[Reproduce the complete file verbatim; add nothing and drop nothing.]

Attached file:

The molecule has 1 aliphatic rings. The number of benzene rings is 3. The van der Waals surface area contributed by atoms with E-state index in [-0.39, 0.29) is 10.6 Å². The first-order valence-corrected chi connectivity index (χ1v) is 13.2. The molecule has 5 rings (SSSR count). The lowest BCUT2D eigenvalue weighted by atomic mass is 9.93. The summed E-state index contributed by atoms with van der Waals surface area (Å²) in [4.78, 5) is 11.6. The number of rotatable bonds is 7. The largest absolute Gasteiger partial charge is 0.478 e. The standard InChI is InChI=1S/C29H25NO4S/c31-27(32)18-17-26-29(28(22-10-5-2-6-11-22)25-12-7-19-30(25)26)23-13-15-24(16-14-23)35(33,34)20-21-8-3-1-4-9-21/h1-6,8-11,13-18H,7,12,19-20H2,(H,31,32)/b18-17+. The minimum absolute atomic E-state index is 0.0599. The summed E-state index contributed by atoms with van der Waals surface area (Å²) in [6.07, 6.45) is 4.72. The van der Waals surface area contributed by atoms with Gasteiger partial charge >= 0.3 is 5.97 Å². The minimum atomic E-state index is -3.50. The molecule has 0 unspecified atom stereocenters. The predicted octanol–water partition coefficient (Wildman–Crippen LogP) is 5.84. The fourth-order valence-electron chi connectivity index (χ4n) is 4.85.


The molecule has 1 aliphatic rings. The number of benzene rings is 3. The van der Waals surface area contributed by atoms with E-state index in [-0.39, 0.29) is 10.6 Å². The first-order valence-corrected chi connectivity index (χ1v) is 13.2. The molecule has 5 rings (SSSR count). The lowest BCUT2D eigenvalue weighted by atomic mass is 9.93. The summed E-state index contributed by atoms with van der Waals surface area (Å²) in [4.78, 5) is 11.6. The number of rotatable bonds is 7. The largest absolute Gasteiger partial charge is 0.478 e. The standard InChI is InChI=1S/C29H25NO4S/c31-27(32)18-17-26-29(28(22-10-5-2-6-11-22)25-12-7-19-30(25)26)23-13-15-24(16-14-23)35(33,34)20-21-8-3-1-4-9-21/h1-6,8-11,13-18H,7,12,19-20H2,(H,31,32)/b18-17+. The minimum absolute atomic E-state index is 0.0599. The summed E-state index contributed by atoms with van der Waals surface area (Å²) in [6.07, 6.45) is 4.72. The van der Waals surface area contributed by atoms with Gasteiger partial charge >= 0.3 is 5.97 Å². The minimum atomic E-state index is -3.50. The molecule has 0 unspecified atom stereocenters. The predicted octanol–water partition coefficient (Wildman–Crippen LogP) is 5.84. The fourth-order valence-electron chi connectivity index (χ4n) is 4.85.